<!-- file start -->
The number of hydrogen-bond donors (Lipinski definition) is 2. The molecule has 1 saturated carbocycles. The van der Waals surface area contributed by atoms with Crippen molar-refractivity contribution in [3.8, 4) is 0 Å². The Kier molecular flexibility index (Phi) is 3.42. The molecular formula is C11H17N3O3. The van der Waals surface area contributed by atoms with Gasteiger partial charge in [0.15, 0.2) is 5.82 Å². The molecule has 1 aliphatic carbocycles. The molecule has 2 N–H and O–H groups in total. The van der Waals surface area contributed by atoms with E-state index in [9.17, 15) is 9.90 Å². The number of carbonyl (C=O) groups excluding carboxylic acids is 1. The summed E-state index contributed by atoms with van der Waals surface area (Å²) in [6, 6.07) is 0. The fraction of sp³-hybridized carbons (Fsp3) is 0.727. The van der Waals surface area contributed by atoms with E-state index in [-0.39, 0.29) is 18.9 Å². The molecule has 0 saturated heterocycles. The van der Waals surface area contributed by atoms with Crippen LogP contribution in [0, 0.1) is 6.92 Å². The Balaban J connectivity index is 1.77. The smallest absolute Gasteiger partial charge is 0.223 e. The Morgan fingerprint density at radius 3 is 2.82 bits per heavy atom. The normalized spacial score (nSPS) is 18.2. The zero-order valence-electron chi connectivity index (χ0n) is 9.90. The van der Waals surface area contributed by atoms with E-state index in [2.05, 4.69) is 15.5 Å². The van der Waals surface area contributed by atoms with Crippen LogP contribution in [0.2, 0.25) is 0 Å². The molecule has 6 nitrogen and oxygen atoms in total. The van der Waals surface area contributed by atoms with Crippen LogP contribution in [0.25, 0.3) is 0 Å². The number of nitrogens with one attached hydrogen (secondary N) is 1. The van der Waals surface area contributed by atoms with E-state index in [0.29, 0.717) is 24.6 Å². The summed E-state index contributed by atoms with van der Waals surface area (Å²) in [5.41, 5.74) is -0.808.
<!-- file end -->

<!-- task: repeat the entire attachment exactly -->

The number of hydrogen-bond donors (Lipinski definition) is 2. The molecule has 1 saturated carbocycles. The van der Waals surface area contributed by atoms with Crippen molar-refractivity contribution in [3.8, 4) is 0 Å². The Kier molecular flexibility index (Phi) is 3.42. The molecular formula is C11H17N3O3. The van der Waals surface area contributed by atoms with Gasteiger partial charge in [0.15, 0.2) is 5.82 Å². The molecule has 1 aliphatic carbocycles. The molecule has 2 N–H and O–H groups in total. The van der Waals surface area contributed by atoms with E-state index in [9.17, 15) is 9.90 Å². The number of carbonyl (C=O) groups excluding carboxylic acids is 1. The summed E-state index contributed by atoms with van der Waals surface area (Å²) in [6, 6.07) is 0. The fraction of sp³-hybridized carbons (Fsp3) is 0.727. The van der Waals surface area contributed by atoms with E-state index in [-0.39, 0.29) is 18.9 Å². The molecule has 0 saturated heterocycles. The van der Waals surface area contributed by atoms with Crippen LogP contribution in [0, 0.1) is 6.92 Å². The Balaban J connectivity index is 1.77. The smallest absolute Gasteiger partial charge is 0.223 e. The Morgan fingerprint density at radius 3 is 2.82 bits per heavy atom. The normalized spacial score (nSPS) is 18.2. The zero-order valence-electron chi connectivity index (χ0n) is 9.90. The van der Waals surface area contributed by atoms with E-state index in [2.05, 4.69) is 15.5 Å². The van der Waals surface area contributed by atoms with Crippen LogP contribution in [0.2, 0.25) is 0 Å². The molecule has 6 nitrogen and oxygen atoms in total. The van der Waals surface area contributed by atoms with Crippen LogP contribution in [0.25, 0.3) is 0 Å². The number of nitrogens with one attached hydrogen (secondary N) is 1. The van der Waals surface area contributed by atoms with E-state index in [0.29, 0.717) is 24.6 Å². The summed E-state index contributed by atoms with van der Waals surface area (Å²) in [5.41, 5.74) is -0.808.